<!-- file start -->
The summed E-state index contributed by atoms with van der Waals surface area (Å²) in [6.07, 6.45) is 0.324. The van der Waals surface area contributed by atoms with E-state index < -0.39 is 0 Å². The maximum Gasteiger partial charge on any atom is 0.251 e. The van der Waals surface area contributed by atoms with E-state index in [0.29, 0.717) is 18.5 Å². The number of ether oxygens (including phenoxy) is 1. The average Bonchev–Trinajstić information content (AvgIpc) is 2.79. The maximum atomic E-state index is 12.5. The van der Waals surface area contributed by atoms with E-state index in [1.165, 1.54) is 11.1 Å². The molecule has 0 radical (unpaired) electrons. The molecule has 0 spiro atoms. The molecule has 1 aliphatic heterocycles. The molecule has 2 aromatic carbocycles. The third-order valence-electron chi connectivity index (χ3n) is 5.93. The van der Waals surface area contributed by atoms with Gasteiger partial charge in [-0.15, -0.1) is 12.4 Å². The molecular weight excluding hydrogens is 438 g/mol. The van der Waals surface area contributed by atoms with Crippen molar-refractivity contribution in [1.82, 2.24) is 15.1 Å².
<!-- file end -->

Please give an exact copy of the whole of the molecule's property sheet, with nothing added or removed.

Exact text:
The summed E-state index contributed by atoms with van der Waals surface area (Å²) in [6.07, 6.45) is 0.324. The van der Waals surface area contributed by atoms with E-state index < -0.39 is 0 Å². The maximum Gasteiger partial charge on any atom is 0.251 e. The van der Waals surface area contributed by atoms with E-state index in [0.29, 0.717) is 18.5 Å². The number of ether oxygens (including phenoxy) is 1. The average Bonchev–Trinajstić information content (AvgIpc) is 2.79. The maximum atomic E-state index is 12.5. The van der Waals surface area contributed by atoms with E-state index in [1.165, 1.54) is 11.1 Å². The molecule has 0 radical (unpaired) electrons. The molecule has 0 spiro atoms. The molecule has 1 aliphatic heterocycles. The molecule has 2 aromatic carbocycles. The third-order valence-electron chi connectivity index (χ3n) is 5.93. The van der Waals surface area contributed by atoms with Gasteiger partial charge in [-0.15, -0.1) is 12.4 Å². The molecular weight excluding hydrogens is 438 g/mol. The van der Waals surface area contributed by atoms with Crippen molar-refractivity contribution in [1.82, 2.24) is 15.1 Å².